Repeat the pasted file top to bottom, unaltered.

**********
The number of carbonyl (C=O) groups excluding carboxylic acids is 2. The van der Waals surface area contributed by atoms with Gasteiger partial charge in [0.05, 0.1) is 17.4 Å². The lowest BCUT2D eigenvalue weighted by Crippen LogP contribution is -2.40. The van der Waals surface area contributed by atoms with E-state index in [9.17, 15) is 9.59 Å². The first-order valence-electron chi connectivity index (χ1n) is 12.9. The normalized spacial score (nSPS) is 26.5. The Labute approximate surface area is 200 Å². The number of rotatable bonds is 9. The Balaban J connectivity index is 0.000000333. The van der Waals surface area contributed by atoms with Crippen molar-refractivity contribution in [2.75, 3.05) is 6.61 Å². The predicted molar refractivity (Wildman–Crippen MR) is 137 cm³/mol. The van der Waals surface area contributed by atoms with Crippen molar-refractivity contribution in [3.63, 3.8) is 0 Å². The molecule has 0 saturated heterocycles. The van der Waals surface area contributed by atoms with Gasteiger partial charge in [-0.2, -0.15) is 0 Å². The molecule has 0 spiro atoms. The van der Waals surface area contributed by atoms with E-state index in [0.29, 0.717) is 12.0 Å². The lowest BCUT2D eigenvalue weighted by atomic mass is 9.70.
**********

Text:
The number of carbonyl (C=O) groups excluding carboxylic acids is 2. The van der Waals surface area contributed by atoms with Gasteiger partial charge in [0.05, 0.1) is 17.4 Å². The lowest BCUT2D eigenvalue weighted by Crippen LogP contribution is -2.40. The van der Waals surface area contributed by atoms with E-state index in [9.17, 15) is 9.59 Å². The first-order valence-electron chi connectivity index (χ1n) is 12.9. The normalized spacial score (nSPS) is 26.5. The Labute approximate surface area is 200 Å². The number of rotatable bonds is 9. The Balaban J connectivity index is 0.000000333. The van der Waals surface area contributed by atoms with Crippen molar-refractivity contribution in [2.75, 3.05) is 6.61 Å². The predicted molar refractivity (Wildman–Crippen MR) is 137 cm³/mol. The van der Waals surface area contributed by atoms with Crippen molar-refractivity contribution in [3.63, 3.8) is 0 Å². The molecule has 0 saturated heterocycles. The van der Waals surface area contributed by atoms with Gasteiger partial charge in [-0.2, -0.15) is 0 Å². The molecule has 0 spiro atoms. The van der Waals surface area contributed by atoms with E-state index in [0.29, 0.717) is 12.0 Å². The lowest BCUT2D eigenvalue weighted by atomic mass is 9.70.